Falukorv and macaroni slow cooked in a cream sauce are very popular with families with children.
Falu red paint is the colour for traditional wooden houses
You can spot a number of Dala horses at the Clarion Collection® Hotel Bergmästaren in Falun!
6. Fermented herring – a Swedish dish that Swedes avoid
Fermented herring or surströmming (lit. sour herring) runs away with first place as the dish that most Swedes would not even dare to try. The herring has been preserved by fermentation, which adds a special odour of acids and hydrogen sulphide – a smell that also scares off even the bravest tourist (and many brave Swedes). Despite its dissuasive odours, there are nevertheless those who have a special place in their heart for this special dish. Fermented herring actually has enough fans to have its own day, “surströmmingspremiären”, which always takes place on the third Thursday in August.
While surströmming (fermented herring) is available all over Sweden, this rather stinky delicacy remains most popular in the north. So, for an unforgettable surströmming experience, we recommend a trip up to Norrland! We have hotels in many cities in northern Sweden including Åre, Östersund, Sundsvall, Umeå, Skellefteå, Luleå, Boden and Gällivare.
Do you dare test fermented herring?
7. Crayfish boiled in dill – a dish that has its own party
When the crayfish season begins in August, many people host special crayfish parties with some pretty amazing décor! Prepare for snaps, snapsvisor (drinking songs) and some funny games! You’ll most likely be sporting a crayfish hat on your head and there’s certainly no time for vanity! Get stuck in, break off the claws and suck out the juices. The crayfish are boiled in a brine bath, sometimes with beer, and always with plenty of crown dill and spices. All you need then is cold beer, snaps, Västerbotten cheese pie, soft bread, crisp bread and you’re good to go!
In early August, the shops are full of all kinds of crayfish from different countries. Both Turkish and Chinese crayfish are pretty good, but traditionalists will always insist on Swedish signal crayfish from Småland. And guess what? We have several hotels in Kalmar, Jönköping and Oskarshamn and elsewhere in Småland!
If you ask someone from the West Coast, however, they are most likely to turn their noses up at anything other than havskräftor (langoustines)! Visit Gothenburg, Varberg and Halmstad and you can decide for yourself!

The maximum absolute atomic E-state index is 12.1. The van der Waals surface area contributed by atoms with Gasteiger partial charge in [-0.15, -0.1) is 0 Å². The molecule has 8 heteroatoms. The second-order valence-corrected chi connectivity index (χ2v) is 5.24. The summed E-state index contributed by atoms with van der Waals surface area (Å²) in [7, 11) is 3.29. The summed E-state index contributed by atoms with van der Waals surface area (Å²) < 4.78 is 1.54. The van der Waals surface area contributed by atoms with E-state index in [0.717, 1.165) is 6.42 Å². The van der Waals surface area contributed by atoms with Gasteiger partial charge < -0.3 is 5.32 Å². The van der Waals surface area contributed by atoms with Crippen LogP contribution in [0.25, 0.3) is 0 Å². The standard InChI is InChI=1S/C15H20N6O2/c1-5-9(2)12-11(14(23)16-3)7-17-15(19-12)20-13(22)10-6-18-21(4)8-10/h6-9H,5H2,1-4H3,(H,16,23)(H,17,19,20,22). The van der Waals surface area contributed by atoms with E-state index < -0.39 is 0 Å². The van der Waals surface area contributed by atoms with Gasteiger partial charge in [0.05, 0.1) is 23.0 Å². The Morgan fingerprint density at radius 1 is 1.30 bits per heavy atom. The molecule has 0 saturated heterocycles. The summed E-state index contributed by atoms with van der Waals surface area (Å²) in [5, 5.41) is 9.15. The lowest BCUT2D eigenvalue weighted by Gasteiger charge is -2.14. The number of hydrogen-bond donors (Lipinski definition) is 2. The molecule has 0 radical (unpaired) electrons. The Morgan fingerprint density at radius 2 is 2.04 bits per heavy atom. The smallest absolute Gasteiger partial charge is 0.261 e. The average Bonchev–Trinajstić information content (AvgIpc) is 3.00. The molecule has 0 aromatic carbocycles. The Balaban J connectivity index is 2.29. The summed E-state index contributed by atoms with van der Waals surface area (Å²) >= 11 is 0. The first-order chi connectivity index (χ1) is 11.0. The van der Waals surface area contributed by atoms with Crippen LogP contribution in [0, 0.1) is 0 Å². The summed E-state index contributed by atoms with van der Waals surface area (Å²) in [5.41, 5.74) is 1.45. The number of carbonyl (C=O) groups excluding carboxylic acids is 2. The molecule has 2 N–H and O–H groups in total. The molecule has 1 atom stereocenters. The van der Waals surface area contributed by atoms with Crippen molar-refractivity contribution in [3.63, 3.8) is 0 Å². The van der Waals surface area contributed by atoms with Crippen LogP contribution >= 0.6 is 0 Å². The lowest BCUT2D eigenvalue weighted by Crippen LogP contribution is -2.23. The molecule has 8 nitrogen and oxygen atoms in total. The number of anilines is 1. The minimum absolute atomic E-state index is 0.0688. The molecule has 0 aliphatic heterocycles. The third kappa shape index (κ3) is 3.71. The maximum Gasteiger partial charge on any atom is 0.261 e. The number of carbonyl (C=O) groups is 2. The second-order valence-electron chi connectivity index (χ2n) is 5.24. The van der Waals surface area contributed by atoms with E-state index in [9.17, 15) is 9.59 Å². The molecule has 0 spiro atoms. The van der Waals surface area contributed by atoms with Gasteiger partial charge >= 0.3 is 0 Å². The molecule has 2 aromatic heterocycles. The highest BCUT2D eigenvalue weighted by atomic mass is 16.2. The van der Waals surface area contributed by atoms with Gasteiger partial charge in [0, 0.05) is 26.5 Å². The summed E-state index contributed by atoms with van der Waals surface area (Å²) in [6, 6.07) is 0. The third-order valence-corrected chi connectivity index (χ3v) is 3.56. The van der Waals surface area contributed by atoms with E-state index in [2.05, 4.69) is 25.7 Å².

Crayfish parties – they’re so popular in Sweden, there are three names for the same thing: “Kräftfest, kräftskiva, kräftkalas”!
The Vox Hotel in Jönköping is beautifully situated by Lake Vättern.
The restaurant offers delicious fusion food - think Asian dishes with a Swedish twist!
8. Blood pudding – a dish you want to drink milk for (we promise!)
Blood pudding can rightly be called a room divider: either you love it or you will be deterred by just the very name. Despite its ingredients (pork blood, milk, rye flour, lard, beer, sugar syrup, onions, pimento (or allspice) and marjoram), this is a regular recipe at both restaurants and schools. Slice the pudding, fry it in butter and serve with lingonberry and crispy bacon. And yes, milk goes excellently with this dish!
Blood pudding may not win the prize for most beautiful dish, but we promise it’s delicious.
9. Kalops – a nice warm stew for the winter months
This is a meat stew that is ideal for cooler autumn and winter days. This slow cooking dish is seasoned with typical Swedish spices – pimento (or allspice) and bay leaves, which have characteristic flavours. Serve it with boiled potatoes and pickled beetroot. Yum!
When the temperature drops in October, it is not uncommon for Swedes to start making large batches of meat stews and casseroles.
10. Pea soup and pancakes
This classic dish has a long and interesting history. In addition to being a classic in the Armed Forces (where in some places it is still served every Thursday), it is known for having killed an old Swedish king! In the 16th century, Erik XIV was poisoned with pea soup spiked with arsenic. Behind it all was his own brother! Anyway, this is a soup made of yellow peas and pork flavoured with thyme. The soup is served with a choice of mustard and the meal is rounded off with pancakes and jam.
If the Swedish classic dishes don’t get your stomach rumbling, we are happy to announce that Sweden’s restaurants have a little bigger repertoire than that! Cosy local pubs, home cooking, three-star, vegetarian, and of course fusions of Swedish ingredients and all the world’s imaginable cuisines!
Many people like to have a dollop of mustard in their soup – an unexpectedly good combination with peas!
Tips on restaurants and bars in several Swedish cities
- [Great restaurants in Stockholm – for vegetarians and vegans
- ](/blog/food-fun/good-vegetarian-and-vegan-restaurants-in-stockholm/)[7 hot restaurant tips in the student city Lund
- ](/blog/food-fun/restaurant-tips-in-the-student-city-lund/)[9 restaurants you mustn’t miss in historic Uppsala
- ](/blog/food-fun/restaurants-uppsala)[10 hot restaurants in Stockholm at the moment!
- ](/blog/food-fun/best-restaurants-stockholm/)5 restaurants in Stockholm with Michelin stars
Are you staying in Sweden and need a hotel?
At Nordic Choice Hotels you will not only start your day with a delicious breakfast buffet: gather in the hotel bar before heading out on the town or book a table at the hotel’s restaurant. Marcus Samuelsson’s concept restaurant, Kitchen & Table , and Eatery Social can be found at Clarion Hotel® in Sweden, Norway and Finland. The Hotel Quality Hotel™ offers French-inspired dishes at the Brasserie X restaurant. See what your hotel’s restaurant has on the menu right now!